In addition to measuring descriptive quality of life, it is possible to measure a patient's preference, or utility, for particular health states. This can be accomplished by assessing a patient's value for one health state compared with another based on quality-of-life considerations. For example, two patients might report similar symptoms with similar frequency and duration, but they may differ on how important these symptoms are in their daily lives. Descriptive quality-of-life instruments will correctly provide similar scores for these two patients, whereas a measurement of preference or utility will differentiate them.
Utility is measured on a scale from 0 to 1, where 0 denotes a health state ''as bad as death'' and 1 denotes a health state ''as good as perfect health.'' Values between 0 and 1 denote degrees between these extremes. A simple interpretation of a utility for a specific health state, A, is that the utility represents the amount of time in a state of perfect health that a patient values as equal to one unit of time in state A. For example, suppose that state A has a utility of 0.7. Then 1 month in state A is equivalent in value to 0.7 months of perfect health. This interpretation leads to the idea that quality-of-life-adjusted time can be obtained by multiplying a health state duration by its utility coefficient. For example, if a patient experiences 6 months of toxicity and has a utility weight of 0.8 for time with toxicity, then the quality-adjusted time spent with toxicity is 4.2 months. This adjustment allows treatments that have different impacts on quality of life to be compared in a meaningful way.
Classically, utility assessment is carried out using interview techniques. The ''standard gamble'' technique gives patients a choice between a chronic health state with certainty or an uncertain health state that is either perfect health (with probability p) or death (with probability 1 - p). The probability p is varied until the patient is indifferent between the certain and the uncertain choice and the final p is taken as the utility value. The ''time trade-off'' technique gives patients a choice between living for a certain amount of time in a state of less than perfect health or a shorter amount of time in a state of perfect health. The duration of the ''perfect health'' state is varied until the patient expresses indifference to the choice. The utility is then taken as the ratio of the final health state durations. For a detailed overview of utility assessment, see Bennett and Torrance (13).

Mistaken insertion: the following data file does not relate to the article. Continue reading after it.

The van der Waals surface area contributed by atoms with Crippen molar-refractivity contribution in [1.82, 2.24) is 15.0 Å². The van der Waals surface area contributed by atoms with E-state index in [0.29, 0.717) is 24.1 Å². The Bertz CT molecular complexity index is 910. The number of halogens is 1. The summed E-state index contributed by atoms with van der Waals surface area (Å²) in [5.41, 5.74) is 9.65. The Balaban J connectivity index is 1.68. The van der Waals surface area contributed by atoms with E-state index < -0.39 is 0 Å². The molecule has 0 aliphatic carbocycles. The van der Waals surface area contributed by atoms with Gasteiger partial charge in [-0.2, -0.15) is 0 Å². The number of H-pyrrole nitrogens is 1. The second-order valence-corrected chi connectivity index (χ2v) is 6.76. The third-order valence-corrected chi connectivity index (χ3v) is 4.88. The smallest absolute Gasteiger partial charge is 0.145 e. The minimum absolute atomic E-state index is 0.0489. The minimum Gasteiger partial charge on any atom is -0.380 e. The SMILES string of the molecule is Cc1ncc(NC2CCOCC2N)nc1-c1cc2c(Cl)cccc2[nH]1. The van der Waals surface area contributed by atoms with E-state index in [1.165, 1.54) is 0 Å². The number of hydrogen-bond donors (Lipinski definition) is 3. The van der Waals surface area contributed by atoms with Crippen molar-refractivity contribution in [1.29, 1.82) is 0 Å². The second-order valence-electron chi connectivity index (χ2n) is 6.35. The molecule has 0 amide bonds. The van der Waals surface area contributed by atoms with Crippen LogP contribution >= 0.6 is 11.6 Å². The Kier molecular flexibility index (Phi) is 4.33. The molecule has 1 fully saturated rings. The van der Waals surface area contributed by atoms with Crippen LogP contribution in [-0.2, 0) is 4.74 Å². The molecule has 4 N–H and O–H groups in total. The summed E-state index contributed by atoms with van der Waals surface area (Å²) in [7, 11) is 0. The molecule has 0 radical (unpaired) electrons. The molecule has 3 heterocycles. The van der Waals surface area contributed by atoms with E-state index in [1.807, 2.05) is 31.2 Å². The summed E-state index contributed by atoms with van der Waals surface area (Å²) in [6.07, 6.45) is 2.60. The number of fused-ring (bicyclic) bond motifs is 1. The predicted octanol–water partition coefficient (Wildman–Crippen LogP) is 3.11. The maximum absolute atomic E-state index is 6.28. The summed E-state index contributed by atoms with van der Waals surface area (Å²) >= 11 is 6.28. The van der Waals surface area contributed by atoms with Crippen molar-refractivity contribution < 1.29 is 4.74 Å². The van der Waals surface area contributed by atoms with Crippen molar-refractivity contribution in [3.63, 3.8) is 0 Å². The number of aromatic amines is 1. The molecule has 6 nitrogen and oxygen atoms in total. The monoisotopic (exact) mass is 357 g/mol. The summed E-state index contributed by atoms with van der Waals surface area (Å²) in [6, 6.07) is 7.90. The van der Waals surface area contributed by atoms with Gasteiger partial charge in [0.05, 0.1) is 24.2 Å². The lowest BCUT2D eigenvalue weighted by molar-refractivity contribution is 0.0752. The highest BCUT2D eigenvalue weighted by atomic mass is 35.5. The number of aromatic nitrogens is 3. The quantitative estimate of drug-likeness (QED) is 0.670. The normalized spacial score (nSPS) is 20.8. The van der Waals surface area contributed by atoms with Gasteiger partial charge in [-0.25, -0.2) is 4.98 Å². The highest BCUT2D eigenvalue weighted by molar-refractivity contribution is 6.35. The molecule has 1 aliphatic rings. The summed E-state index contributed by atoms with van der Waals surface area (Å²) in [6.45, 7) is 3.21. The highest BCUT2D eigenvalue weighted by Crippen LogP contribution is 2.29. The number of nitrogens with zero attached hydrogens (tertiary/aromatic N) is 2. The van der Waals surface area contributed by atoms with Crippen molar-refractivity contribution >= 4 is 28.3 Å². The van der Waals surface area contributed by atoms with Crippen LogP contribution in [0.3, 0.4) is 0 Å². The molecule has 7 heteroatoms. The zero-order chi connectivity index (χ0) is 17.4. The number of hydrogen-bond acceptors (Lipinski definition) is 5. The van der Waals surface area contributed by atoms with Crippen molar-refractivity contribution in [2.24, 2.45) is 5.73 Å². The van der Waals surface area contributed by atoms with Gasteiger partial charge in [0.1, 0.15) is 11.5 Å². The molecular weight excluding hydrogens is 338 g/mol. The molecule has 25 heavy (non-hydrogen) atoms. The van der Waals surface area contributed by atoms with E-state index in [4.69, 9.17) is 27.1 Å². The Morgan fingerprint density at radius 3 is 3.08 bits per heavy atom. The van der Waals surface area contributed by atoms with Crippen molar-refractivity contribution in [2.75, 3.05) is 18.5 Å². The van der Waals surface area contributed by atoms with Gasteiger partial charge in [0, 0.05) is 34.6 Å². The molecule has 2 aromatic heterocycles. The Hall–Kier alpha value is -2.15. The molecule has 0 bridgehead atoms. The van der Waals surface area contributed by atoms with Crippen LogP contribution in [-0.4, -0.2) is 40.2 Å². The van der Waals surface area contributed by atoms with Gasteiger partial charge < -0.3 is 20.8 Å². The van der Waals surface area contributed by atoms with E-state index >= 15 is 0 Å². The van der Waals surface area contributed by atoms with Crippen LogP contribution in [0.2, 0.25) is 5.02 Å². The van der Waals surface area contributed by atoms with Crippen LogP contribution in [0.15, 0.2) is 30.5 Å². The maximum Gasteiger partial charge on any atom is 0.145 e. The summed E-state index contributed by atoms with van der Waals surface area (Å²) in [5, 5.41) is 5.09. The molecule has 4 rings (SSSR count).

Interview techniques are cumbersome to use in practice. Fortunately, there are procedures for obtaining utility data from quality-of-life instruments using multiattribute utility theory (14). Generally, these procedures were developed by administering both the instrument and the interview to a study sample and building a statistical model for predicting the utility value from the instrument responses. Instruments that can be used for this purpose include the EuroQol (15),
Health Utilities Index (16), and the Q-tility Index (17), which uses Spitzer's Quality of Life Index (18).
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A lot of us run through the day with so many responsibilities that we don't have even an instant to treat ourselves. Coping with deadlines at work, attending to the kids, replying to that demanding client we respond and react to the needs of other people. It's time to do a few merciful things to reward yourself and get your health in order.